User Tools

Site Tools


technology:linux:processlife

How Long has a Process Been Alive?

Knowing how long a process has been running can be useful. Unfortunately, the standard date fields in the ps command use a “scrolling date” display. In other words, it displays uptime differently based on a process's age. Here's an example:

  me@mybox:~$ ps aux
  USER       PID %CPU %MEM    VSZ   RSS TTY      STAT START   TIME COMMAND
  nobody   22571  0.0  0.0   2128   244 ?        SN   08:22   0:00 /usr/sbin/tinyproxy
  nobody   22572  0.0  0.0   2128   244 ?        SN   08:22   0:00 /usr/sbin/tinyproxy
  root     21075  0.0  0.0      0     0 ?        S<   Apr26   0:00 [kstriped]
  root     21082  0.0  0.0      0     0 ?        S<   Apr26   0:00 [ksnapd]
  root     17275  0.0  1.5 178952 74028 ?        Ss    2008   0:18 /usr/sbin/httpd
  ....

Notice that the first two processes say 08:22 in the START column. Those processes were started today. I only know that because I read the man page. The next two processes say Apr26 which is clear enough, but I've lost the timestamp. And the last process only says 2008. No date, no time.

This is not a very script-friendly way to display the date. If I wanted to use the start time in a script, I would have to codify the things I mentioned above. In other words, I would need to parse the START column and determine all the parts of the date based on my understanding of ps's behavior. Definitely not a good idea since ps could change.

So how do I find the complete and accurate start time? There are a couple ways.

Method #1: Elapsed Time

I stole this example from the ps man page, with adjustments. The man page says:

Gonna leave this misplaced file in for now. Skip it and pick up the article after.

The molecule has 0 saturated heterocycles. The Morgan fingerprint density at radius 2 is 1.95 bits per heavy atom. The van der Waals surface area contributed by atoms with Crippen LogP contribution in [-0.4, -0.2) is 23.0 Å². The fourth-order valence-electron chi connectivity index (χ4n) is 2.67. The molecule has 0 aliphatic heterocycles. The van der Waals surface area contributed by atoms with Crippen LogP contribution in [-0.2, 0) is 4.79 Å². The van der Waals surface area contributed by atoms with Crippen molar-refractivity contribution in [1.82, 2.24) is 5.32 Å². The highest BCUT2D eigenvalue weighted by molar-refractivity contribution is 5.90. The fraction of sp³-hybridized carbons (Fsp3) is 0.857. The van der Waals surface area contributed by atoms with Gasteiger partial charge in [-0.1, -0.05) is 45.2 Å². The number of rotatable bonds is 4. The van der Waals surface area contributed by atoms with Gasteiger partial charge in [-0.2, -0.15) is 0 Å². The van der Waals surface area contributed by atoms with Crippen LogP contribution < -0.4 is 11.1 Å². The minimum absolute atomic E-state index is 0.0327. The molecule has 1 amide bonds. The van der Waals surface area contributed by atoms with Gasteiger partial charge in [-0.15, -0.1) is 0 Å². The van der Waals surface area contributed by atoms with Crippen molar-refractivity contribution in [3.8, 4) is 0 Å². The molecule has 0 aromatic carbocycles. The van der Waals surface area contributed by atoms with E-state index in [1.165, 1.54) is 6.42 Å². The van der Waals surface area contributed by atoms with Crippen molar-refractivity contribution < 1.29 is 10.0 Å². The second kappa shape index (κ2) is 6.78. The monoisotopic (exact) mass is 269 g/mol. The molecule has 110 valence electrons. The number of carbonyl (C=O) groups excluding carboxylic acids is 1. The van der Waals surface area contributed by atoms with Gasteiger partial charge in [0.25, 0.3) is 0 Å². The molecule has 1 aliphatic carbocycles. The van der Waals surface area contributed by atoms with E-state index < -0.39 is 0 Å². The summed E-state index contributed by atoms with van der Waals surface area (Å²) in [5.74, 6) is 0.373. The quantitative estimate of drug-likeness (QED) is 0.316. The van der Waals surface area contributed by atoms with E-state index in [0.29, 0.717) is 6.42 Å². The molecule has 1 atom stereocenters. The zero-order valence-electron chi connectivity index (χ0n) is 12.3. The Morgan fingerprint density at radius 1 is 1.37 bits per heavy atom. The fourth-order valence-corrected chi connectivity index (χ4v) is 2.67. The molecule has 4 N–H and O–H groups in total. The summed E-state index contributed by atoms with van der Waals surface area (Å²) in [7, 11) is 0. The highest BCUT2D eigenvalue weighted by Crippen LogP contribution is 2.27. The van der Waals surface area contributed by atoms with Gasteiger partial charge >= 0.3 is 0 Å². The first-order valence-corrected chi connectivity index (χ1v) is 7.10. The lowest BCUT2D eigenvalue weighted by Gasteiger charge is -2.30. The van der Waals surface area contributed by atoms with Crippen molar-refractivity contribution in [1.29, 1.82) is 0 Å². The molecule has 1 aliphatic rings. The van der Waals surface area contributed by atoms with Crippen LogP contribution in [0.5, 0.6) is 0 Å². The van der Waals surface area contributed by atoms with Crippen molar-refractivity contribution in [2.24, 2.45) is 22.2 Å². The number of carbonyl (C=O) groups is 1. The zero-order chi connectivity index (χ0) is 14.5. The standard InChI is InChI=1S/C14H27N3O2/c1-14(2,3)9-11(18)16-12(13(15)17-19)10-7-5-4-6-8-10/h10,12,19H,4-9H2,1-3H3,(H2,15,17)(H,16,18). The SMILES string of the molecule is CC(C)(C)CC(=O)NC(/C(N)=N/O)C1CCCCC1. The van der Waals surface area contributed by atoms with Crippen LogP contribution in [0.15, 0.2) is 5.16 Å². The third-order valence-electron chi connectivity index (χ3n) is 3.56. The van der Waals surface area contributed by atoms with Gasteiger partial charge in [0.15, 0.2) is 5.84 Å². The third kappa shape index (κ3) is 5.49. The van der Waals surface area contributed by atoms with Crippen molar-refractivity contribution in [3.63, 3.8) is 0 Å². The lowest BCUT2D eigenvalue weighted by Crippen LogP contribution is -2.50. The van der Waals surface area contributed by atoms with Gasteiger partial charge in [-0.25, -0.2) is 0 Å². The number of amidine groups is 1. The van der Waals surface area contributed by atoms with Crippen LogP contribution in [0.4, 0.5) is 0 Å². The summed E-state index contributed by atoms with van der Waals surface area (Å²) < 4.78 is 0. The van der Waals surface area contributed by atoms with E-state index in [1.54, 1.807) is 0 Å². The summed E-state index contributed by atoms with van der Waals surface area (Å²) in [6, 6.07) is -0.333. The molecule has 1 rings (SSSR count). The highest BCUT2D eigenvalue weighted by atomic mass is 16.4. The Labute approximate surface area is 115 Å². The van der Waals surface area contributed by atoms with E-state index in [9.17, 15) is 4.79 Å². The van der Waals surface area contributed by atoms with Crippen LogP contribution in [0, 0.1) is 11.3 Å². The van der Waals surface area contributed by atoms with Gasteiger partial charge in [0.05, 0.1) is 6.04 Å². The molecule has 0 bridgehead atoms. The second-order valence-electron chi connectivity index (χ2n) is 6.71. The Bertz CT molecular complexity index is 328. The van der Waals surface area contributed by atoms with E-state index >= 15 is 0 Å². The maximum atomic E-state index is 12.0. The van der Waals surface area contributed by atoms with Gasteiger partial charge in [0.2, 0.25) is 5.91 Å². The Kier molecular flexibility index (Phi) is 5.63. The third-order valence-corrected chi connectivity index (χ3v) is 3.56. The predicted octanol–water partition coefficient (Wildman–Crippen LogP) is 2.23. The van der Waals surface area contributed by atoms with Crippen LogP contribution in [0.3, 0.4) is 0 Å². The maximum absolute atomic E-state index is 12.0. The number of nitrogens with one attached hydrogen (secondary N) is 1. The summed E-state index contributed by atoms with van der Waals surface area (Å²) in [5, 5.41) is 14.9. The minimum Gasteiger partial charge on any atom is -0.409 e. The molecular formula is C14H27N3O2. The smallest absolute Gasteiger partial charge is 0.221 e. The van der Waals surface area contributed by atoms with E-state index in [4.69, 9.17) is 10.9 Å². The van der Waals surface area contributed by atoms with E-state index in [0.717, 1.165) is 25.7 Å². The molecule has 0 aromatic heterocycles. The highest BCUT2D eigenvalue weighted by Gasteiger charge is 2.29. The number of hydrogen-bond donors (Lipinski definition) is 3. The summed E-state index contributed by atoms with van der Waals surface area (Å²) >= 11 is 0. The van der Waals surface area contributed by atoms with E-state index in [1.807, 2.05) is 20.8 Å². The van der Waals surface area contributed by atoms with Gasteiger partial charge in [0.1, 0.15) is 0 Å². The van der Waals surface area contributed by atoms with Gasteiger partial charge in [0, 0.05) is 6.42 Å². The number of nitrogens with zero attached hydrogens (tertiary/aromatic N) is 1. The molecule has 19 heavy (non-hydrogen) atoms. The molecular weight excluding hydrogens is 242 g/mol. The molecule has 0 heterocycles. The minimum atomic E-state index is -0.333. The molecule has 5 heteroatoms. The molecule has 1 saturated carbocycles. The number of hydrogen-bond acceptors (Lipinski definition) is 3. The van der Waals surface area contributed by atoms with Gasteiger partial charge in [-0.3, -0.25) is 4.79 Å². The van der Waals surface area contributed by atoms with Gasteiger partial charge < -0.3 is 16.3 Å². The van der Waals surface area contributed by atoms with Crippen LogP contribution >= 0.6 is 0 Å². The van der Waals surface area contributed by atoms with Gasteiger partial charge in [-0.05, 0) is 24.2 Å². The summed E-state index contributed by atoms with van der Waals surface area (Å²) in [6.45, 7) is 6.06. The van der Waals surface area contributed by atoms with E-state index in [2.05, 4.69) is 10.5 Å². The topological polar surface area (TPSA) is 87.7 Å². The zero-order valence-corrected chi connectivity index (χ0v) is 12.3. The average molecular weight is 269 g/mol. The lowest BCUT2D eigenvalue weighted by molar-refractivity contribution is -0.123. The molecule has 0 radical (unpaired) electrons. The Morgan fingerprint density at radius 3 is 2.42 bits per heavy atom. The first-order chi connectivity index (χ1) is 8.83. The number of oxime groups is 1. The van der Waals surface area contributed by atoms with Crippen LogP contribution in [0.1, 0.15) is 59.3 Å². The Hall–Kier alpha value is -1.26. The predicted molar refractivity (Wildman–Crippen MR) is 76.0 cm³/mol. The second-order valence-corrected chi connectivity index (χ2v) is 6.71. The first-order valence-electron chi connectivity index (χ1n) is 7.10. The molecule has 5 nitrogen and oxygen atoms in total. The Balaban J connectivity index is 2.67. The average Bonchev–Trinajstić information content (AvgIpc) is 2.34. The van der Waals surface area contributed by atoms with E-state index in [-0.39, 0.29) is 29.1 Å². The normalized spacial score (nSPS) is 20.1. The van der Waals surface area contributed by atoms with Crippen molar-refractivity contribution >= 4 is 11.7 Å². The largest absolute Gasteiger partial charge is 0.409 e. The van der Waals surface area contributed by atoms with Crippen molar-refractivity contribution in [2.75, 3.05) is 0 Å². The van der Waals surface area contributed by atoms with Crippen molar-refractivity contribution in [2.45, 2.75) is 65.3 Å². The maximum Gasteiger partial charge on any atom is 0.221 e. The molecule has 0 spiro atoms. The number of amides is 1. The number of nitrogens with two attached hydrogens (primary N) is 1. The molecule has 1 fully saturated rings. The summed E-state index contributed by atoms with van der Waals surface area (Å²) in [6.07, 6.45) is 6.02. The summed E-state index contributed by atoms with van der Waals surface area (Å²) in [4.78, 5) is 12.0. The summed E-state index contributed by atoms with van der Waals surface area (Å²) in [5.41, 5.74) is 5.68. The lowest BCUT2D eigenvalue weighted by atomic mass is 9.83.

To see every process with a user-defined format:
    ps -eo pid,tid,class,rtprio,ni,pri,psr,pcpu,stat,wchan:14,comm

The important thing is the -o command line option which allows me to customize the columns I want to see in the output. Further down the ps man page, I found the STANDARD FORMAT SPECIFIERS section, which revealed these tidbits:

  etime     elapsed time since the process was started, in the form [[dd-]hh:]mm:ss.
  pid       process ID number of the process.
  args      command with all its arguments as a string

So now I can run a simple command:

  me@mybox:~$ ps -eo pid,etime,args
  22571     01:06:40 /usr/sbin/tinyproxy
  22572     01:06:40 /usr/sbin/tinyproxy
  21075   2-15:05:35 [kstriped]
  21082   2-15:05:35 [ksnapd]
  17275 373-00:07:49 /usr/sbin/httpd

Notice the time output now. The first two processes have hours, minutes, and seconds. The next three processes reveal the number of days they've been alive (with a dash between the day and hour). This is something I can work with. But how do we know the start date of the process? Fortunately, the date command helps me there:

  me@mybox:~$ date -d '-373 days'
  Mon Apr 21 09:42:34 EDT 2008

And most importantly, I can capture the date object in a shell script and use it if I need to.

Method #2: Start time

This is a variation of the above command. It shows the actual start date using the lstart parameter:

  me@mybox:~$ ps -eo pid,lstart,cmd
  20571 Wed Apr 29 08:22:26 2009 /usr/sbin/tinyproxy
  20572 Wed Apr 29 08:22:26 2009 /usr/sbin/tinyproxy
  21075 Sun Apr 26 18:25:01 2009 [kstriped]
  21082 Sun Apr 26 18:25:01 2009 [ksnapd]
  17275 Mon Apr 21 09:24:09 2008 /usr/sbin/httpd

Although this isn't as script-friendly as the previous method, its definitely more human-friendly. :-)

/home/cfreyer/public_html/data/pages/technology/linux/processlife.txt · Last modified: 2009/04/29 09:54 by Chris Freyer